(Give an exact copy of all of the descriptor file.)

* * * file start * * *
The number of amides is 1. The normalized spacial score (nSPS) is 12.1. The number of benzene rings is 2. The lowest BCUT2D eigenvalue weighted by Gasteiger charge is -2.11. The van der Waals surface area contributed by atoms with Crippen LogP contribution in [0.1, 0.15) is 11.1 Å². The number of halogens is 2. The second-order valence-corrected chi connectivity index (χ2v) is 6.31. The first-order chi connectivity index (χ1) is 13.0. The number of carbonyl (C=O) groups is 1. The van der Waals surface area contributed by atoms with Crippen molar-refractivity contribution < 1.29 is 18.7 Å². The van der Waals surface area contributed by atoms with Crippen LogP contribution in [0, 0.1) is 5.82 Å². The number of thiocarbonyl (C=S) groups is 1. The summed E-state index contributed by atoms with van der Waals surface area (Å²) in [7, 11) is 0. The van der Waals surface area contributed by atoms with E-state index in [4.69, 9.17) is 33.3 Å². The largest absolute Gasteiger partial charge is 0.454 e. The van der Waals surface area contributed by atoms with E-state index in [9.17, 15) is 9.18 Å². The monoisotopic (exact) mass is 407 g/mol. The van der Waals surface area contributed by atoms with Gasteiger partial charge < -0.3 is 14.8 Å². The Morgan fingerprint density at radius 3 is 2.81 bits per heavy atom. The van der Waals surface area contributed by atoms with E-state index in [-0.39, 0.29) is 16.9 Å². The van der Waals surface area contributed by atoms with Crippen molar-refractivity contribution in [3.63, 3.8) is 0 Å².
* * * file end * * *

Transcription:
The number of amides is 1. The normalized spacial score (nSPS) is 12.1. The number of benzene rings is 2. The lowest BCUT2D eigenvalue weighted by Gasteiger charge is -2.11. The van der Waals surface area contributed by atoms with Crippen LogP contribution in [0.1, 0.15) is 11.1 Å². The number of halogens is 2. The second-order valence-corrected chi connectivity index (χ2v) is 6.31. The first-order chi connectivity index (χ1) is 13.0. The number of carbonyl (C=O) groups is 1. The van der Waals surface area contributed by atoms with Crippen molar-refractivity contribution < 1.29 is 18.7 Å². The van der Waals surface area contributed by atoms with Crippen LogP contribution in [0, 0.1) is 5.82 Å². The number of thiocarbonyl (C=S) groups is 1. The summed E-state index contributed by atoms with van der Waals surface area (Å²) in [7, 11) is 0. The van der Waals surface area contributed by atoms with E-state index in [4.69, 9.17) is 33.3 Å². The largest absolute Gasteiger partial charge is 0.454 e. The van der Waals surface area contributed by atoms with E-state index in [9.17, 15) is 9.18 Å². The monoisotopic (exact) mass is 407 g/mol. The van der Waals surface area contributed by atoms with Gasteiger partial charge < -0.3 is 14.8 Å². The Morgan fingerprint density at radius 3 is 2.81 bits per heavy atom. The van der Waals surface area contributed by atoms with E-state index in [-0.39, 0.29) is 16.9 Å². The van der Waals surface area contributed by atoms with Crippen molar-refractivity contribution in [3.63, 3.8) is 0 Å².